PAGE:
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I've been trying to pass an object to my main thread process but it seems it will not work in the way I thought it would.

First I create the Thread:

Thread thrUDP;

Then I create the object I will use to store the data I need:

UDPData udpData;

Now I Initialize the object withthe correct data, Set up the new thread and start it with the object passed into the Start() method:

udpData = new UDPData("", "5000", "0", "2");

            thrUDP = new Thread(new ParameterizedThreadStart(SendStatus));

This is the method I wish to start:

private void SendStatus(UDPData data)

I remember using Threads a while back and I'm sure they weren't so difficult to pass data to, am I doing this the wrong way or am I just missing a piece of code?


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2 Answers 2

up vote 3 down vote accepted

The ParameterizedThreadStart delegate is declared as:

public delegate void ParameterizedThreadStart(object obj);

Clearly, this delegate isn't compatible with your method's signature, and there isn't a direct way to get a System.Threading.Thread to work with an arbitrary delegate-type.

One of your options would be to use a compatible signature for the method, and cast as appropriate:

private void SendStatus(object obj)
   UDPData data = (UDPData)obj;

The other option would be to punt the problem to the C# compiler, creating a closure. For example:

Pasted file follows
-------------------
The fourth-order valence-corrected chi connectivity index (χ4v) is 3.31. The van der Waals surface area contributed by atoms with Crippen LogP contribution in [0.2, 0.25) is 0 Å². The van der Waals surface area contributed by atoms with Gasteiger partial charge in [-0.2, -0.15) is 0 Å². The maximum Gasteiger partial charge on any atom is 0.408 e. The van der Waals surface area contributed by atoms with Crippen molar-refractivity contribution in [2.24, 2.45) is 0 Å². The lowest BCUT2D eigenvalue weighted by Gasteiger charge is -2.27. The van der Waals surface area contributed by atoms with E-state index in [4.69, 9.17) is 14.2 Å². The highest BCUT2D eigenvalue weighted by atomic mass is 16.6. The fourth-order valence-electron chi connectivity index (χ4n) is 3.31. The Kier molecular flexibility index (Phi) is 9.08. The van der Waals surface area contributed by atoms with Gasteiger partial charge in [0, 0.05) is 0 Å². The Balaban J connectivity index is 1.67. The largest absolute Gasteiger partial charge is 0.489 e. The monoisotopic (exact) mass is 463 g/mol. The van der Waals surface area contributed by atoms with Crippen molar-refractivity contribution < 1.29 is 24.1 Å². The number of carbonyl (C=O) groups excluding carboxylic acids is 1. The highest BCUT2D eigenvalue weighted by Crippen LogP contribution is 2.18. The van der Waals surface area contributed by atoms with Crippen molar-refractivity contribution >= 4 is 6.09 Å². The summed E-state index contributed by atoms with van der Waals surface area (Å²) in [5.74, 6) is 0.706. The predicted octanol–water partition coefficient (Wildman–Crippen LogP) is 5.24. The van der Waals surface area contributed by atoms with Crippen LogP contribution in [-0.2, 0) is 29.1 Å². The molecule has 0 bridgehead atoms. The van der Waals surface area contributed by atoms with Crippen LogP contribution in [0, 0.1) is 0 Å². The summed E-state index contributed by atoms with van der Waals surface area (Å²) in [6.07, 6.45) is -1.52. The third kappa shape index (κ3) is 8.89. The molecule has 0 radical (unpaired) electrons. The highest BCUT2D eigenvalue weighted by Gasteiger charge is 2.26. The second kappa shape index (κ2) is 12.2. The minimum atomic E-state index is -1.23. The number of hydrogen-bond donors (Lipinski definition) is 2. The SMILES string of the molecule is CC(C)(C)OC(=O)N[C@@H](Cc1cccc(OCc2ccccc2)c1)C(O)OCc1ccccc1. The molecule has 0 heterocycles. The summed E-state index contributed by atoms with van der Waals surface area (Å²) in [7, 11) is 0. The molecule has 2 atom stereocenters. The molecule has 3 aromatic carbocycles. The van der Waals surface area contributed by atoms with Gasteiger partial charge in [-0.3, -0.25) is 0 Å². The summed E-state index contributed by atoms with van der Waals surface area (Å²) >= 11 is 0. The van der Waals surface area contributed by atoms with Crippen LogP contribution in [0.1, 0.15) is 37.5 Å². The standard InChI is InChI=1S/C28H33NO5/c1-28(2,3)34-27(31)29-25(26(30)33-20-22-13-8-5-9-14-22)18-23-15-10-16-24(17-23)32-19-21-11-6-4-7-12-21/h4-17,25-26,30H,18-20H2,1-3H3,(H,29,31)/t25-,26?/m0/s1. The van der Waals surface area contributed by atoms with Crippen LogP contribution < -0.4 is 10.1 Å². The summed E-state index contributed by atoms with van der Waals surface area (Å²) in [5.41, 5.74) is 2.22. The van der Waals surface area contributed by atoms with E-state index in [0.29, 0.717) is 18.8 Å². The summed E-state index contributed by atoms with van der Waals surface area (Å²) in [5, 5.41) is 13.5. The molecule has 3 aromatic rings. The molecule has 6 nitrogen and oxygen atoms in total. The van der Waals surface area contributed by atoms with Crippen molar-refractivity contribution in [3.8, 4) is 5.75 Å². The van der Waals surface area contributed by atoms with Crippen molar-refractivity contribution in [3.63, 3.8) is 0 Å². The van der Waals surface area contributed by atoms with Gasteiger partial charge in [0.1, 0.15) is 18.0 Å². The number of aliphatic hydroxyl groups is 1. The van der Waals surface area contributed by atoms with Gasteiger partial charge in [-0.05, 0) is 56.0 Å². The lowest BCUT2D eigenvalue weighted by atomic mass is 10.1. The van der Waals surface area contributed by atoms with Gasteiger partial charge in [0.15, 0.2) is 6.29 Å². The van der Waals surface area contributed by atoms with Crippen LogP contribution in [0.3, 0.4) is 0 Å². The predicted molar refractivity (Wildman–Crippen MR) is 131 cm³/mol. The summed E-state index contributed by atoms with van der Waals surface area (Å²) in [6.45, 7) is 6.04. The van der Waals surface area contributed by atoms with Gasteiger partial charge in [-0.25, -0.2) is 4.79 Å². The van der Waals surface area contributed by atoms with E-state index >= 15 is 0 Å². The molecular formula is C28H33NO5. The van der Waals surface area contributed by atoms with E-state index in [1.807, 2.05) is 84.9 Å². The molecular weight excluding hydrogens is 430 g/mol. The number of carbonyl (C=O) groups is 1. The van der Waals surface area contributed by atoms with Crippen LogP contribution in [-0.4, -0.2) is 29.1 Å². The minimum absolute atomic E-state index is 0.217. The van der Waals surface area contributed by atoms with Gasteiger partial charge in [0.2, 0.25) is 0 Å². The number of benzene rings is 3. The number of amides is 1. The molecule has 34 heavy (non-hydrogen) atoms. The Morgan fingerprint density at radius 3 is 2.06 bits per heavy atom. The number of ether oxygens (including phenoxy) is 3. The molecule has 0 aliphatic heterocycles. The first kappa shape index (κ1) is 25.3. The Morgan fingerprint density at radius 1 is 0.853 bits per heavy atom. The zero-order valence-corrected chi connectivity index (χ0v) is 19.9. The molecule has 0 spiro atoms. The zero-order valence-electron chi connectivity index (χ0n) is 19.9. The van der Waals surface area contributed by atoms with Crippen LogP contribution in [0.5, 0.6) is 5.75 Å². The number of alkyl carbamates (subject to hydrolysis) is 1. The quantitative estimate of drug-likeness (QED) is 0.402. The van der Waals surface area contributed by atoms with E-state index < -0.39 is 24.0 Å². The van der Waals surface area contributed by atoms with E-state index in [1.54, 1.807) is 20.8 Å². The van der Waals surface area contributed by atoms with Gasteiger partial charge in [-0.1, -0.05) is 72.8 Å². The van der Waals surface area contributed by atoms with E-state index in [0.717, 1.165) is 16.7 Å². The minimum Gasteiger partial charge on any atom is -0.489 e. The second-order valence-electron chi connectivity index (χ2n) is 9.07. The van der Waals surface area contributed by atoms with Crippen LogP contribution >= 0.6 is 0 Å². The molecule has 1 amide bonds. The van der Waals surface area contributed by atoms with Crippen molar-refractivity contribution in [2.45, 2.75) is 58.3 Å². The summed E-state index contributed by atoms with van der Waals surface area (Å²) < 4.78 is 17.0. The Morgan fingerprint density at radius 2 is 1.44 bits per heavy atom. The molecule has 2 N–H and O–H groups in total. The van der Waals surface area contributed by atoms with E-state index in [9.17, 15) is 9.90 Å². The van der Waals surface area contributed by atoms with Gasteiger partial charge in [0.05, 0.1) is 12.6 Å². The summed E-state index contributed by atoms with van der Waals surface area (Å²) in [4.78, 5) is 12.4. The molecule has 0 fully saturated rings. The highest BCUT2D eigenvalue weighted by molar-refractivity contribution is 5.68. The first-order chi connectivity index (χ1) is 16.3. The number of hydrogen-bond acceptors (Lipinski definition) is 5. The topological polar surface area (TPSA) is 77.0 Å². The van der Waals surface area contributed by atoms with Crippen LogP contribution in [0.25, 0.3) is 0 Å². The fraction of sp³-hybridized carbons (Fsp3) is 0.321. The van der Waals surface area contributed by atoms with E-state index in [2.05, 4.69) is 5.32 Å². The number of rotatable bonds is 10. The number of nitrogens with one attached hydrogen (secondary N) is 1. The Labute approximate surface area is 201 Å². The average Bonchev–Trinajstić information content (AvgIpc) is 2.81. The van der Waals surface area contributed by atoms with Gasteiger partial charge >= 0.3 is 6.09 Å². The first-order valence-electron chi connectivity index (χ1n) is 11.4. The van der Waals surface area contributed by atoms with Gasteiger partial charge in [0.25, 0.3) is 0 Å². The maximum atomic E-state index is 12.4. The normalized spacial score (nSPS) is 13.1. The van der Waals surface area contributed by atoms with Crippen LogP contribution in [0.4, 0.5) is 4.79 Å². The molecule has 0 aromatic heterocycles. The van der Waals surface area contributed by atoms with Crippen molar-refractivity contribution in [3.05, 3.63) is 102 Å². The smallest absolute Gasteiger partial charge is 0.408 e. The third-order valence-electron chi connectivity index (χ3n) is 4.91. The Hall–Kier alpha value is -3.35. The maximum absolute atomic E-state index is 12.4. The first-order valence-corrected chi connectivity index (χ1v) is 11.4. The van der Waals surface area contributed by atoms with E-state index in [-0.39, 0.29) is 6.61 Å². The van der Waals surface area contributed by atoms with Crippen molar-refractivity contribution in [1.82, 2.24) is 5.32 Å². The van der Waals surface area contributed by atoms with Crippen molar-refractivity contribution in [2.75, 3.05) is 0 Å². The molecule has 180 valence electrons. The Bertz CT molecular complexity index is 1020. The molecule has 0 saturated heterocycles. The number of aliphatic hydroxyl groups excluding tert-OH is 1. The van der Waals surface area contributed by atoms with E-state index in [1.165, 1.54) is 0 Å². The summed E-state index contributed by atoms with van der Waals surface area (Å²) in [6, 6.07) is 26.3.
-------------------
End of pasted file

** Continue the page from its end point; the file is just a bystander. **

new Thread(() => SendStatus(udpData)).Start();

Do note that this uses the ThreadStart delegate instead. Additionally, you should be careful with subsequently modifying the udpData local, since it is captured.

Alternatively, if you don't mind using the thread-pool instead of spawning your own thread, you could use asynchronous delegates. For example:

Action<UDPData> action = SendStatus;
action.BeginInvoke(udpData, action.EndInvoke, null);
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Ahh, so I simply needed to change the parameter type and then cast it to the correct type in the method! Thanks =] –  Jamie Keeling Nov 22 '10 at 9:58
@Jamie Keeling: Yes, that's right. It is a bit of a pain, isn't it.. –  Ani Nov 22 '10 at 10:07
I disagree - usually the class should create the new thread inside itself - creating threads from outside is a recipe for desaster from my pov if synchronisiation is getting complex. –  weismat Nov 22 '10 at 10:45
@weismat: What do you mean by "inside itself", exactly? –  Ani Nov 22 '10 at 10:47
If you work with a static method, then an external thread creation is okay, if you invoke a method of another class, then it is better to invoke the thread inside the other class and not outside. –  weismat Nov 23 '10 at 6:53
private void SendStatus(object data)
 UDPData myData = (UDPData) data;
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